Ultimately, The Dante Quartet evokes interior states and relates to Brakhage’s long-term pursuit of a cinematic equivalent of hypnagogic or closed-eye vision. The film is an approximation of vision (though it is also a vision in and of hell), an attempt to render the material world through the subconscious as traced on the skin of the eye. Of course, in this respect it is a gorgeous “failure”, settling instead for a range, depth and density of imagery seldom experienced in or created by the cinema. As a vision of Dante’s dialectical world The Dante Quartet offers an obscure, off-centre and idiosyncratic perspective that is difficult to conceive – at least initially – as anything other than a glorious celebration of the experiential and material possibilities of film stock and projected light. It is a film that is ultimately impossible to describe or adequately remember, a half-forgotten, only partially perceived place to return to endlessly, a memory-splash of colours.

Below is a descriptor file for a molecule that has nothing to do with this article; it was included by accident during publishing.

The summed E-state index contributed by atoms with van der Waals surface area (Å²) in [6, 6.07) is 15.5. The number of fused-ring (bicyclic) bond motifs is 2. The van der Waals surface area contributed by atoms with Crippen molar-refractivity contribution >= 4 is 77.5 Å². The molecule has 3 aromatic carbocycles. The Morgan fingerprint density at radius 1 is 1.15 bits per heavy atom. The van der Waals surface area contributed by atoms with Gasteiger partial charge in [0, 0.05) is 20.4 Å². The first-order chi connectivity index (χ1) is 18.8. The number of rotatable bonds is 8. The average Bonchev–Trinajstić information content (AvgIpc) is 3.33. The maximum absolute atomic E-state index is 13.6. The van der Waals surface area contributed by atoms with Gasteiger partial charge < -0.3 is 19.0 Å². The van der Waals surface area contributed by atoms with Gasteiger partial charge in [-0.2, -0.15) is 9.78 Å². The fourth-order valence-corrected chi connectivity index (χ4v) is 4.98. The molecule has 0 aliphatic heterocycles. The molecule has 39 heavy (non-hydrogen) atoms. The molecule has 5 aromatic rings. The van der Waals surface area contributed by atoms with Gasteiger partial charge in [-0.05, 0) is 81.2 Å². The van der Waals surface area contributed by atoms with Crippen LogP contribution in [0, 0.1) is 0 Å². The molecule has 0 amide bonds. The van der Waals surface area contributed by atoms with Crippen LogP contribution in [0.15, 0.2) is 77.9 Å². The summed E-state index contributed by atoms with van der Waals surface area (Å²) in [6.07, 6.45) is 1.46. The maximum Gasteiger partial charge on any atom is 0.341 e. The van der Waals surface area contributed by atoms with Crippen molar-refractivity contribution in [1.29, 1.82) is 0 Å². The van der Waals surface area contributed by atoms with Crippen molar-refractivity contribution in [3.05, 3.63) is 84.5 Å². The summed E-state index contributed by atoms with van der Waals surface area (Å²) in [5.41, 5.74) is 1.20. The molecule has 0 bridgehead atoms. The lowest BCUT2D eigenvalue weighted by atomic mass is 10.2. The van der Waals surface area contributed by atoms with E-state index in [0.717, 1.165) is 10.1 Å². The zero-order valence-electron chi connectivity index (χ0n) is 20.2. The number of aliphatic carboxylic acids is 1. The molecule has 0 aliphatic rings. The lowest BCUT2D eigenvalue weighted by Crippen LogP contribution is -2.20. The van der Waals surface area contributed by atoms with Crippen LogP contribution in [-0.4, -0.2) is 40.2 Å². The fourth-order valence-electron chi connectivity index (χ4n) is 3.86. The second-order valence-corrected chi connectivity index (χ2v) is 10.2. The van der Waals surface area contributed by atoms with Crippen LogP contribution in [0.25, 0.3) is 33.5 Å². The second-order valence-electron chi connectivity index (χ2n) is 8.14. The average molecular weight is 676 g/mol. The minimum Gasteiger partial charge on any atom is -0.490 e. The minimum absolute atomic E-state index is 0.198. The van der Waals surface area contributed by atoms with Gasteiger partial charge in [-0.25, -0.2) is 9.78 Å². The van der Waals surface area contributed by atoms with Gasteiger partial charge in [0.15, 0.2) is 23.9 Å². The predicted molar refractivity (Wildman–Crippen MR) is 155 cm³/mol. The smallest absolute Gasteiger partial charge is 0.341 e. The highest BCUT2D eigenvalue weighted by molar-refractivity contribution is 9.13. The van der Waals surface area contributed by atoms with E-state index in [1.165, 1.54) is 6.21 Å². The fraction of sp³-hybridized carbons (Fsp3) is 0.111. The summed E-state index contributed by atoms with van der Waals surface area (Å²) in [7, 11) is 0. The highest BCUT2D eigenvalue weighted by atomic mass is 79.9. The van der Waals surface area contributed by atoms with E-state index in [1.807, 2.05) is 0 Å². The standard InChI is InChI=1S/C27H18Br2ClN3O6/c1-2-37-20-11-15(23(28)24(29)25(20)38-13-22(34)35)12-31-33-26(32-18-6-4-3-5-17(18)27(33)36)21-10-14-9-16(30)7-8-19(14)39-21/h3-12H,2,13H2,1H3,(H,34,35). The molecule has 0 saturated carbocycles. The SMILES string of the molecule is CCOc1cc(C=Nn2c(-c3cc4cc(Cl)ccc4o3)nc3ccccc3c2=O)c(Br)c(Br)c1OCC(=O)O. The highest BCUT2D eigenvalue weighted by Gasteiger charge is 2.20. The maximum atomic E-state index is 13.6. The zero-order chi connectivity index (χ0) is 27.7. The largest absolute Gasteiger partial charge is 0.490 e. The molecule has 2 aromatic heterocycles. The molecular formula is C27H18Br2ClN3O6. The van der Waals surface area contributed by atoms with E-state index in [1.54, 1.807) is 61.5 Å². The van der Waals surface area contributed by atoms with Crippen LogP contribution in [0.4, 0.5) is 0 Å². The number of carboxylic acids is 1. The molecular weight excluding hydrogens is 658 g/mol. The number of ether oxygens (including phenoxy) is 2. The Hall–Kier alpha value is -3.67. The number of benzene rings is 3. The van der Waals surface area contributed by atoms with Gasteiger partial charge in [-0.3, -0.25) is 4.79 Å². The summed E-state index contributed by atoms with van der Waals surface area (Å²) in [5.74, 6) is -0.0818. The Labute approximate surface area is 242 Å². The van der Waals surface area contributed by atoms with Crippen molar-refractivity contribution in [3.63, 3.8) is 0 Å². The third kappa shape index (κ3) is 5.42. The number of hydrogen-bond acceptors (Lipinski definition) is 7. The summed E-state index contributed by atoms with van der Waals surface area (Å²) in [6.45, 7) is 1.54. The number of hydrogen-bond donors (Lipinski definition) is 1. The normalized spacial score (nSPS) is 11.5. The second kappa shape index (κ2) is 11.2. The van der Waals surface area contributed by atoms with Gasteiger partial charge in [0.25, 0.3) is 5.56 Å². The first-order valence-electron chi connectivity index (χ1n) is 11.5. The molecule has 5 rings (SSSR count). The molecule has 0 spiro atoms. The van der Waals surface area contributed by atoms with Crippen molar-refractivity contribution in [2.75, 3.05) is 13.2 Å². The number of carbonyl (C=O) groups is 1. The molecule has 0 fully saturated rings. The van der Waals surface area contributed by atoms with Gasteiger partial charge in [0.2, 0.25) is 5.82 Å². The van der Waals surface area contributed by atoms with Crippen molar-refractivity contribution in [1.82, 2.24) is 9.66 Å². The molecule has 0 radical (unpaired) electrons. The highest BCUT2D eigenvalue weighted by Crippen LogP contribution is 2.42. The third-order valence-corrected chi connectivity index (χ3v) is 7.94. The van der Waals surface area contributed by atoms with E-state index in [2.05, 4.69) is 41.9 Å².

Endnotes

  1. Stan Brakhage quoted in Suranjan Ganguly, “Stan Brakhage – The 60th Birthday Interview”, Film Culture no. 78, summer 1994, p. 26.

About The Author

Adrian Danks is Director of Higher Degree Research in the School of Media and Communication, RMIT University. He is also co-curator of the Melbourne Cinémathèque and was an editor of Senses of Cinema from 2000 to 2014. He has published hundreds of articles on various aspects of cinema and is the editor of A Companion to Robert Altman (Wiley-Blackwell, 2015).